My interest in QR (quick response) codes started a couple of years ago following a June 2010 talk at the Chartered Institute of Public Relations (post) and a week later I had my new business cards complete with scan-able QR codes on the back.
I’ve been watching the gradual growth in use of QR codes for marketing purposes, and have also been looking for practical examples of their use in architecture, engineering, construction, property, etc. For example, I have seen a local Greenwich estate agent using QR codes to take passers-by who scan the image to a mobile version of their website so that they can view properties for sale or to let.
A chance tweet on a related topic led to a conversation this week with Chris Lovelock of Leicestershire, UK-based SaaS vendor ICON, who told me they were exploring the use of QR codes for asset management for their retail clients (which include firms such as Boots and Waitrose – post). The ICON system provides specification information about furniture, fixtures and equipment deployed in stores, and Chris felt label-mounted QR codes could be used to provide rapid navigation from the shopfloor to the relevant online information about the item carrying the label (label durability is, of course, a key issue).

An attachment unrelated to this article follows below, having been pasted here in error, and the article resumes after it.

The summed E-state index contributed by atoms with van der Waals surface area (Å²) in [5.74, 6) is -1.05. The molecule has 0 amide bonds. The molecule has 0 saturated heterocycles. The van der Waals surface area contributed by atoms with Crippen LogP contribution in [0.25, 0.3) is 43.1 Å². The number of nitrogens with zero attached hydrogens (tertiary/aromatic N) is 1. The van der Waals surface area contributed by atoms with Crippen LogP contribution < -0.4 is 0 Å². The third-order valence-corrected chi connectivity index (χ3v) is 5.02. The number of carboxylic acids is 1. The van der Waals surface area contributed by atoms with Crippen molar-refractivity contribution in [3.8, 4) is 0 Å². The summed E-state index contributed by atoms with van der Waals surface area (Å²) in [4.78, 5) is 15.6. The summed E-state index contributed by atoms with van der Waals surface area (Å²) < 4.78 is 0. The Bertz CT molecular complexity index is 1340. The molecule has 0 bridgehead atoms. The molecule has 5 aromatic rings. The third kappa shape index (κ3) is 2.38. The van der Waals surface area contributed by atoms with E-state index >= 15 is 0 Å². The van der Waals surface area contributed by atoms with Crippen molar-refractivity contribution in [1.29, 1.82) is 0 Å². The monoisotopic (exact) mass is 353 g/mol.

Chairs, light fittings, air-handling units and dozens of other items could be labelled, allowing an on-site user to quickly access information on a smartphone or tablet device about the item’s manufacture, installation advice, maintenance procedures, etc, as well as the latest information about the relevant corporate standards for the item (is it ‘current’ or ‘obsolete’?). We also discussed how particular objects such as escalators, lifts, air-conditioning units, etc could be given unique codes linking the user to that item’s service history, certifications and other information.
In a construction context, QR codes could also be used for logistics purposes, helping track consignments of materials and building components and record their arrival on site, their installation, commissioning and maintenance. They might also be cheaper than RFID tags.